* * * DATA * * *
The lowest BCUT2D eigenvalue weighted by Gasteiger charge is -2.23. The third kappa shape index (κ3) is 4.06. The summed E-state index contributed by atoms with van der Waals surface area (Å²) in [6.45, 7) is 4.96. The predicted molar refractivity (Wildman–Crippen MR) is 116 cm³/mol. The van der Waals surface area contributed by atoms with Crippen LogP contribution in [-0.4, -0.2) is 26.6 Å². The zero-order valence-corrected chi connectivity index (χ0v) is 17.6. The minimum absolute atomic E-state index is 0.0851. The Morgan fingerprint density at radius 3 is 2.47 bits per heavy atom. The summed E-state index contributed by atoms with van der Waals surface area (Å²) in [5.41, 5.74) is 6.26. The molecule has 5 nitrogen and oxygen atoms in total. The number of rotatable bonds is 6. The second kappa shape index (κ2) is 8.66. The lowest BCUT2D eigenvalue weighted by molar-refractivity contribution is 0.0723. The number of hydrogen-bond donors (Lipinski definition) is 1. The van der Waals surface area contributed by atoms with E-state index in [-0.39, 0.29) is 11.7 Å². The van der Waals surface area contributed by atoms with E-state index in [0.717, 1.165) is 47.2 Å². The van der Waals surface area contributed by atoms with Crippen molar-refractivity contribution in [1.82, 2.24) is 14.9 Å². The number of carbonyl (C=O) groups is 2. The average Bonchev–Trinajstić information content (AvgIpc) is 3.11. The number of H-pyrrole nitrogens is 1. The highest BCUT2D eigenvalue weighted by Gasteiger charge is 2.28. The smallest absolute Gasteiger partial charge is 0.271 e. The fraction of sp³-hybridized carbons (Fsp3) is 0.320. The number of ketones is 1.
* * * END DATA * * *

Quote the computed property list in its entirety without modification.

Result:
The lowest BCUT2D eigenvalue weighted by Gasteiger charge is -2.23. The third kappa shape index (κ3) is 4.06. The summed E-state index contributed by atoms with van der Waals surface area (Å²) in [6.45, 7) is 4.96. The predicted molar refractivity (Wildman–Crippen MR) is 116 cm³/mol. The van der Waals surface area contributed by atoms with Crippen LogP contribution in [-0.4, -0.2) is 26.6 Å². The zero-order valence-corrected chi connectivity index (χ0v) is 17.6. The minimum absolute atomic E-state index is 0.0851. The Morgan fingerprint density at radius 3 is 2.47 bits per heavy atom. The summed E-state index contributed by atoms with van der Waals surface area (Å²) in [5.41, 5.74) is 6.26. The molecule has 5 nitrogen and oxygen atoms in total. The number of rotatable bonds is 6. The second kappa shape index (κ2) is 8.66. The lowest BCUT2D eigenvalue weighted by molar-refractivity contribution is 0.0723. The number of hydrogen-bond donors (Lipinski definition) is 1. The van der Waals surface area contributed by atoms with E-state index in [-0.39, 0.29) is 11.7 Å². The van der Waals surface area contributed by atoms with E-state index in [0.717, 1.165) is 47.2 Å². The van der Waals surface area contributed by atoms with Crippen molar-refractivity contribution in [1.82, 2.24) is 14.9 Å². The number of carbonyl (C=O) groups is 2. The average Bonchev–Trinajstić information content (AvgIpc) is 3.11. The number of H-pyrrole nitrogens is 1. The highest BCUT2D eigenvalue weighted by Gasteiger charge is 2.28. The smallest absolute Gasteiger partial charge is 0.271 e. The fraction of sp³-hybridized carbons (Fsp3) is 0.320. The number of ketones is 1.